A debauched Hollywood movie actor tries to piece together one wild night in Miami years earlier which remains a drug-induced blur, and soon finds out that some questions about his past are best left unanswered.
A timid and mute seamstress goes insane after being attacked and raped twice in one day, in which she takes to the streets of New York City after dark and randomly shoots men with a .45 caliber pistol.
An artist slowly goes insane while struggling to pay his bills, work on his paintings, and care for his two female roommates, which leads him taking to the streets of New York after dark and randomly killing derelicts with a power drill.
Strippers in Manhattan are being stalked and maimed by a psycho-killer. A conflicted ex-boxer-turned-talent-manager and his business partner and friend, who represent some of the girls, set out to find him before he strikes again.
Billy Dee Williams,
After completing a lengthy prison sentence, one-time drug kingpin Frank White returns to New York intent on reestablishing his empire and making things as they were before he left. Others of course have taken over the business during his absence but that clearly isn't going to stop White. While he is gunning down the opposition, he decides he's going to give away the money he'll make to modernize the hospital in his old neighborhood. Drug dealers aren't the only thing he has to worry about however: a group of rogue cops decide they are going to take him down.Written by
Robert DeNiro, Joe Pesci, and Harvey Keitel's frequent lawyer Jay Julien produced and appears in the film in a cameo. See more »
In the scene in which Bishop enters the train to seek White, Bishop enters the #7 train. The #7 train begins at "Main St., Flushing Queens" and terminates at "42nd St. Times Square." The destination of this particular #7 train posts "34th St. Penn Station" as its terminus. See more »
You think ambushing me in some nightclub's gonna stop what makes people take drugs? This country spends $100 billion a year on getting high, and it's not because of me. All that time I was wasting in jail, it just got worse. I'm not your problem. I'm just a businessman.
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Orignally rated "X", edited and changed for R rating on appeal. See more »
Hybrid Gangsta/Mafia Film with Some Terrific Acting
In many of Ferrara's best films, including The King of New York, good and evil are not simply blurred distinctions, they are inseparable. Though this characteristic is more apparent and more powerfully examined in Bad Lieutenant than 'King', there are characters on both sides of the central conflict in this film who are equally disturbing and despicable. The word anti-hero was made for the main characters in this film.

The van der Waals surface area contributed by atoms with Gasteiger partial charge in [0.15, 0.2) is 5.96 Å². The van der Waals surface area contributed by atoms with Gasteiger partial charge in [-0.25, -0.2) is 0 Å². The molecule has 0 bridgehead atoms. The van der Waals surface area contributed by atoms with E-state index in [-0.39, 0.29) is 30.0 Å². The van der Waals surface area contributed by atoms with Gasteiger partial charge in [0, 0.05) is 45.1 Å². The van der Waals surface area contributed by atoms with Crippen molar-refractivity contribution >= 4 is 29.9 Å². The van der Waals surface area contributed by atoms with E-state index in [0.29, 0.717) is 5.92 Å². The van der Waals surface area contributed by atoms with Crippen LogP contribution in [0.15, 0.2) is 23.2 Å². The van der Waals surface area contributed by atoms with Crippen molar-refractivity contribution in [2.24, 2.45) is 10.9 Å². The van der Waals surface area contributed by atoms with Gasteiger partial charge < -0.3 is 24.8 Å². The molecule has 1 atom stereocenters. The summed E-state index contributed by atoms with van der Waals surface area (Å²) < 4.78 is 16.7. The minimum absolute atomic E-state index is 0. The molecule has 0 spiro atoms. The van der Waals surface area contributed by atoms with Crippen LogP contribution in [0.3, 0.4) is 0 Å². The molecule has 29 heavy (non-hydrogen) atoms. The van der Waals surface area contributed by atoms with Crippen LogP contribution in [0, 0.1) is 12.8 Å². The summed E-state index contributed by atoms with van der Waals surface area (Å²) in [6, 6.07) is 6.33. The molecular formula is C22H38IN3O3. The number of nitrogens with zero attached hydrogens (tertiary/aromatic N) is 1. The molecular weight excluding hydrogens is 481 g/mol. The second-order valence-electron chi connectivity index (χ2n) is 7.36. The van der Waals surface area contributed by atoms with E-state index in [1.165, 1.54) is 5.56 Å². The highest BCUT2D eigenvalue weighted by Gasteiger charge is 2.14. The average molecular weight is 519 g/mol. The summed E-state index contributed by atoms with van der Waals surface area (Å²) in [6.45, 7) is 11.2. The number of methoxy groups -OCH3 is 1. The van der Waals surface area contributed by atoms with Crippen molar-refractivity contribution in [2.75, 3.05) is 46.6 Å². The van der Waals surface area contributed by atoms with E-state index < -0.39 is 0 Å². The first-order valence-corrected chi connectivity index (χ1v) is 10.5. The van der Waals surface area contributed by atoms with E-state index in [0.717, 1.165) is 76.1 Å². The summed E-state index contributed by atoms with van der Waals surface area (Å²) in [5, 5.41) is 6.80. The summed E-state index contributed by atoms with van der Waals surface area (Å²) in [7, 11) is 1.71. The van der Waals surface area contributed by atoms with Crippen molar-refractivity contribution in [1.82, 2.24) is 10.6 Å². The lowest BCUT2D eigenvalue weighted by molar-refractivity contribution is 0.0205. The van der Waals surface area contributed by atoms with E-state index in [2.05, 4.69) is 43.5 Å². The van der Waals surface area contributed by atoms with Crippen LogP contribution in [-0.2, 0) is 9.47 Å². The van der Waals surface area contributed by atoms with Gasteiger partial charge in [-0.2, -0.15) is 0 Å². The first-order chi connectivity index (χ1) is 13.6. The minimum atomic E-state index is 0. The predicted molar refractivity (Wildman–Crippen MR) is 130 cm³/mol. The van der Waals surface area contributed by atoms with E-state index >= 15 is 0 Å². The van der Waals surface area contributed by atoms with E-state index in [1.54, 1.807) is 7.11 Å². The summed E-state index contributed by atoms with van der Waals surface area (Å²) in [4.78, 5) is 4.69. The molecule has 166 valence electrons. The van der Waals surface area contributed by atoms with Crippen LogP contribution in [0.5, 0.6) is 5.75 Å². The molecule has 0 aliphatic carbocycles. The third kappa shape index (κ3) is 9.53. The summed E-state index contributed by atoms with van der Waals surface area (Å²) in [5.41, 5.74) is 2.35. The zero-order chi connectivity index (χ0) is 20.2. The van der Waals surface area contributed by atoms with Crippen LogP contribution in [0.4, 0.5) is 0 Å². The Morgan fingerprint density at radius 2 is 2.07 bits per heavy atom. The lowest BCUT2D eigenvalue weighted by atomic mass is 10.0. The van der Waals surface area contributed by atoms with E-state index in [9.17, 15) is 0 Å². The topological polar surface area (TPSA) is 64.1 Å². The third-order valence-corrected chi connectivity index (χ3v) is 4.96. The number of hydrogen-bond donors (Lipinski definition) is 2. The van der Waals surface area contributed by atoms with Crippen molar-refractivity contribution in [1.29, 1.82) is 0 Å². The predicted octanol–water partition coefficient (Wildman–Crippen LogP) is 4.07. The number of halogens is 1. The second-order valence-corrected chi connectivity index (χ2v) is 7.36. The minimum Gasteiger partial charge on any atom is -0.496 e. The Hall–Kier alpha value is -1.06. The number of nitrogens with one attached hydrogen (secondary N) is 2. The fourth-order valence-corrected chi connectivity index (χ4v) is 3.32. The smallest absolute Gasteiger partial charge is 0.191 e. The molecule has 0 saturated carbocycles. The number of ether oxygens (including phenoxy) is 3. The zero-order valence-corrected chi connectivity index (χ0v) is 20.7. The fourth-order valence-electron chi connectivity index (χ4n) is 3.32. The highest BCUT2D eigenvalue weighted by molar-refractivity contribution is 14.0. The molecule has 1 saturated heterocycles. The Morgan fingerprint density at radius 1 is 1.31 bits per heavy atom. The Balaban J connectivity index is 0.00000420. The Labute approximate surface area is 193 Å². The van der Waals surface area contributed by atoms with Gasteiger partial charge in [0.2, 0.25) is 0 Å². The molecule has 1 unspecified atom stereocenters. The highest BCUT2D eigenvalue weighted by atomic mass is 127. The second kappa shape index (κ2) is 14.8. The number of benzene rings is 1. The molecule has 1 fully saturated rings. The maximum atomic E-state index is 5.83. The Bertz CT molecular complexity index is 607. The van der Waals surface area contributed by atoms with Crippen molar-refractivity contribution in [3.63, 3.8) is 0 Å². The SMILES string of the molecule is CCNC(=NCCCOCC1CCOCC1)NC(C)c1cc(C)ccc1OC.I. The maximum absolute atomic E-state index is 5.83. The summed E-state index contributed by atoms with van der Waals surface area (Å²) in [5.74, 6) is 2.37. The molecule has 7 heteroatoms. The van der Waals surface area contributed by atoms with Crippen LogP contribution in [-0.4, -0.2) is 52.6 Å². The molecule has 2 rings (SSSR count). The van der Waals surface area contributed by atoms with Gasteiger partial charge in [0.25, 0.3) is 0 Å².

Leading in one of his better roles since Deer Hunter, is Christopher Walken. The support cast is something of an all-star list of genre films - Fishburne, Caruso, Snipes, Giancarlo Esposito, Buscemi... And all of the acting is excellent.
Walken plays a sociopathic organized crime kingpin who has just been released from jail and wants to improve his public image while taking over all of the profitable crime in New York. So, he starts offing the competition and donating to impoverished hospitals, etc. Some have compared Frank White to Robin Hood, but since I find it difficult to think of the English Folk hero as a psychotic with no moral compass whatsoever, I disagree.
Worth seeing for Walken and Fishburne's performances alone, King of New York has, over the years developed something of a cult following. Considering the cast and the directorial talent, this is no surprise. Ferrara makes an entertaining film which, though it doesn't offer a great deal of new material, offers some unique characterizations and avoid devolving into straight action.
Highly recommended for fans of Walken, Fishburne, Caruso and Ferrara. Recommended for crime drama and gangsta film fans. Weakly recommended for Snipes fans.
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